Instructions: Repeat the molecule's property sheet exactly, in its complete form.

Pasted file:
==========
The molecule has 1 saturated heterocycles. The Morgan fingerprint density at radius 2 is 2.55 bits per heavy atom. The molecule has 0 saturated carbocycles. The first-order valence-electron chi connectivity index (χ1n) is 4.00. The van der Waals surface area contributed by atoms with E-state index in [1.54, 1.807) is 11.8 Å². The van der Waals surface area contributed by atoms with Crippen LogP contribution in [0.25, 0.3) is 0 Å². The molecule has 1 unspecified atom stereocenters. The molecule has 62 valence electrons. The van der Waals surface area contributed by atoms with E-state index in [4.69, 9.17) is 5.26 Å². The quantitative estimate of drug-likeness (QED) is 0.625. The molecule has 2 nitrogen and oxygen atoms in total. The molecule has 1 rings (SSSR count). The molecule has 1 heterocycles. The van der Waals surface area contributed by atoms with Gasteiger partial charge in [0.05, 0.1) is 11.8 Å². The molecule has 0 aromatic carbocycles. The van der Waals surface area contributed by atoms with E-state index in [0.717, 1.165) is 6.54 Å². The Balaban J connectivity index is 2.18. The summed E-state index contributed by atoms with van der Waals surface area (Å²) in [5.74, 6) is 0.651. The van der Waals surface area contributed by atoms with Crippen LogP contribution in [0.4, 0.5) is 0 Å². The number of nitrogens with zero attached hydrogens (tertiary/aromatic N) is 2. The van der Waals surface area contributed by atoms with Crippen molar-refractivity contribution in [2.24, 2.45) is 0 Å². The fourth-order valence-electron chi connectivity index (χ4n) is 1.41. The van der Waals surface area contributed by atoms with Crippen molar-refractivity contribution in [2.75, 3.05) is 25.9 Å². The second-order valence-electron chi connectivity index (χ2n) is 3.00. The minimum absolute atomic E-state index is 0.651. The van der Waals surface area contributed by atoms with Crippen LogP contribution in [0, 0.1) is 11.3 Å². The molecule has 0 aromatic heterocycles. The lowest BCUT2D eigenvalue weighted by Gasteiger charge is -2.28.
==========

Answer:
The molecule has 1 saturated heterocycles. The Morgan fingerprint density at radius 2 is 2.55 bits per heavy atom. The molecule has 0 saturated carbocycles. The first-order valence-electron chi connectivity index (χ1n) is 4.00. The van der Waals surface area contributed by atoms with E-state index in [1.54, 1.807) is 11.8 Å². The van der Waals surface area contributed by atoms with Crippen LogP contribution in [0.25, 0.3) is 0 Å². The molecule has 1 unspecified atom stereocenters. The molecule has 62 valence electrons. The van der Waals surface area contributed by atoms with E-state index in [4.69, 9.17) is 5.26 Å². The quantitative estimate of drug-likeness (QED) is 0.625. The molecule has 2 nitrogen and oxygen atoms in total. The molecule has 1 rings (SSSR count). The molecule has 1 heterocycles. The van der Waals surface area contributed by atoms with Gasteiger partial charge in [0.05, 0.1) is 11.8 Å². The molecule has 0 aromatic carbocycles. The van der Waals surface area contributed by atoms with E-state index in [0.717, 1.165) is 6.54 Å². The Balaban J connectivity index is 2.18. The summed E-state index contributed by atoms with van der Waals surface area (Å²) in [5.74, 6) is 0.651. The van der Waals surface area contributed by atoms with Crippen LogP contribution in [0.4, 0.5) is 0 Å². The number of nitrogens with zero attached hydrogens (tertiary/aromatic N) is 2. The van der Waals surface area contributed by atoms with Crippen molar-refractivity contribution in [2.24, 2.45) is 0 Å². The fourth-order valence-electron chi connectivity index (χ4n) is 1.41. The van der Waals surface area contributed by atoms with Crippen molar-refractivity contribution in [2.75, 3.05) is 25.9 Å². The second-order valence-electron chi connectivity index (χ2n) is 3.00. The minimum absolute atomic E-state index is 0.651. The van der Waals surface area contributed by atoms with Crippen LogP contribution in [0, 0.1) is 11.3 Å². The molecule has 0 aromatic heterocycles. The lowest BCUT2D eigenvalue weighted by Gasteiger charge is -2.28.